Document Type: Original Article
Assistant Professor, Department of Public Law, Faculty of Law and Political Science, University of Tehran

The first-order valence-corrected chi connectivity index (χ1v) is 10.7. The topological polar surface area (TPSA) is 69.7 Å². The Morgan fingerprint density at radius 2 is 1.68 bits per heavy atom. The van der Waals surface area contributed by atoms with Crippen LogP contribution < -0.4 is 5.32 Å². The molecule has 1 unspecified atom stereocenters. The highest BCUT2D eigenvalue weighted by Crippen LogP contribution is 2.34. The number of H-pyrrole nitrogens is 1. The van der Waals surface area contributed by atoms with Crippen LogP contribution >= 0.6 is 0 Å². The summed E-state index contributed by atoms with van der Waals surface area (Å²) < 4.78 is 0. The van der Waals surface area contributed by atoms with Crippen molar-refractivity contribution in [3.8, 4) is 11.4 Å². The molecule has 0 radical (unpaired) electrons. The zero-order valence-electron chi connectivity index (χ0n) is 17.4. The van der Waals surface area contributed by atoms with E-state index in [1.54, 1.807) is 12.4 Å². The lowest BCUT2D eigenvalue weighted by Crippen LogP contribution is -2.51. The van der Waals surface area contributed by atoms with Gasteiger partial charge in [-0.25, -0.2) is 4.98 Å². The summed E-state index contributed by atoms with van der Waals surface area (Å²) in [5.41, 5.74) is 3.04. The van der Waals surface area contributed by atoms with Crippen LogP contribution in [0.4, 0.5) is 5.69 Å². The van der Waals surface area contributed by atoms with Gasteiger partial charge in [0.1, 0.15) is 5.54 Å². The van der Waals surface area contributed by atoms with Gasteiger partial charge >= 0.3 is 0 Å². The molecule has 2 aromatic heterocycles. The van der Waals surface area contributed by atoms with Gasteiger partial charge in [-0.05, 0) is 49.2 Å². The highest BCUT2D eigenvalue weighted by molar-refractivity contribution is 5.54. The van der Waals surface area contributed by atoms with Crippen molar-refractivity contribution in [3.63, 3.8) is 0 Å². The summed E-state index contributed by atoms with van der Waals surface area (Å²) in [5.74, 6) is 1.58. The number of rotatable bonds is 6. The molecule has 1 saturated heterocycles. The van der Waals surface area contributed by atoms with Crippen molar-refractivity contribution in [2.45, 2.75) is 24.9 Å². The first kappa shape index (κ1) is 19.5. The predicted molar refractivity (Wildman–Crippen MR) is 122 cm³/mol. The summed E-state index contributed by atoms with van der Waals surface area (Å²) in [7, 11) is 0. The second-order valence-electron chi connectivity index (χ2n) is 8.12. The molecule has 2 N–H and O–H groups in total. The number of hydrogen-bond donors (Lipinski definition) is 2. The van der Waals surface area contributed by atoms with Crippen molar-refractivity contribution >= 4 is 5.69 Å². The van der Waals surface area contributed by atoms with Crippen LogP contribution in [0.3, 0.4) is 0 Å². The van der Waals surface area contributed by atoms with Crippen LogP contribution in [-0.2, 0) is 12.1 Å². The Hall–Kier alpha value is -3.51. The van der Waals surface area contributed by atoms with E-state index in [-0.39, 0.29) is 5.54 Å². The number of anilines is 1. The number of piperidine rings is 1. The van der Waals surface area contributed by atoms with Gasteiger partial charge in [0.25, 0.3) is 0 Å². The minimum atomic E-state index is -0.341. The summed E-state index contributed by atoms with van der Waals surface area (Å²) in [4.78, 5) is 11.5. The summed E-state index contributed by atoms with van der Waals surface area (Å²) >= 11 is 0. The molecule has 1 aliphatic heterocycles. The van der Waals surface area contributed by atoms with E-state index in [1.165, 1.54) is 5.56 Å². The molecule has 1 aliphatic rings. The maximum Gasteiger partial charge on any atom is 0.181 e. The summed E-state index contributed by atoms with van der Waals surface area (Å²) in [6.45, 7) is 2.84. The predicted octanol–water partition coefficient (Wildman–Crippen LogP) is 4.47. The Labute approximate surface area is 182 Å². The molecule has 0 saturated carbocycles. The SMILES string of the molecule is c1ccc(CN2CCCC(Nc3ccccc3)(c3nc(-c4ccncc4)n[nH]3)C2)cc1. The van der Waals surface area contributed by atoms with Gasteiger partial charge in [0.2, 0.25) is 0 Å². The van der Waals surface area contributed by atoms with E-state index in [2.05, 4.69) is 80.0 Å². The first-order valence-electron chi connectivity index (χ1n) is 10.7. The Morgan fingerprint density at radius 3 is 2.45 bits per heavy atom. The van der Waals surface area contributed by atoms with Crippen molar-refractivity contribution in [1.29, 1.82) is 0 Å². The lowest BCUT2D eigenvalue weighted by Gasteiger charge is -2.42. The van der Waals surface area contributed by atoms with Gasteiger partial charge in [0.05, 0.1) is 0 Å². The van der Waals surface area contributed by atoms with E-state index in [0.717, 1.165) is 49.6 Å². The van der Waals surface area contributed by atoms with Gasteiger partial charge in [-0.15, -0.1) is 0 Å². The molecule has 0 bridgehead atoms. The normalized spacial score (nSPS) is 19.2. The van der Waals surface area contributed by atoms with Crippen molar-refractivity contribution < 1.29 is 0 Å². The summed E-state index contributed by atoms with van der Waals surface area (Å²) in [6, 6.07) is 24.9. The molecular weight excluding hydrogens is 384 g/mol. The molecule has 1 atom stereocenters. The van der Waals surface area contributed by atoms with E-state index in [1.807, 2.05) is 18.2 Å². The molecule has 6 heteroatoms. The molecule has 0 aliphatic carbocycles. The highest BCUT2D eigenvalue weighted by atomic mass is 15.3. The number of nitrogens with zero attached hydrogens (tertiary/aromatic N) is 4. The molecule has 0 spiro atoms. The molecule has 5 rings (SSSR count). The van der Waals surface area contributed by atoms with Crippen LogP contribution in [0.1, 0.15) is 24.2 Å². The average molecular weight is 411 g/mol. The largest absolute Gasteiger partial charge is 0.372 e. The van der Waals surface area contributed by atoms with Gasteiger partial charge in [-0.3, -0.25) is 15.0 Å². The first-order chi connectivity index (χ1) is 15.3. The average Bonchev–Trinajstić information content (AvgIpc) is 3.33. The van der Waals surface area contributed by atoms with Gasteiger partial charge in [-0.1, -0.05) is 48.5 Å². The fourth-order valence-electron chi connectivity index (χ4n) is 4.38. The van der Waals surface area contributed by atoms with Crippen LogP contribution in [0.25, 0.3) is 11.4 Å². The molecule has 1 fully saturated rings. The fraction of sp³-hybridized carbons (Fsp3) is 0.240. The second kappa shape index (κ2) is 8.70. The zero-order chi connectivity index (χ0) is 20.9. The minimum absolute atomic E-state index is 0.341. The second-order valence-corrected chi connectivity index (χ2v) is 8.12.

In rare if important instances since the end of the cold war, the United Nations Security Council has resorted to maritime enforcement of its economic sanctions whereby Member States, acting nationally or through regional organizations or arrangements, are authorized to conduct maritime interdiction operations against foreign-flagged vessels suspected of carrying sanctioned cargo. This paper aims to provide a historical overview of such UN-mandated maritime embargoes so as to examine the Security Council’s evolving policy on the maritime enforcement of its sanctions. Furthermore, in light of the legal constraints that the international law of the sea places on non-flag state interference with merchant shipping, the paper will also analyze the legal basis upon which the Security Council authorizes such embargoes in order to evaluate its legal and policy implications.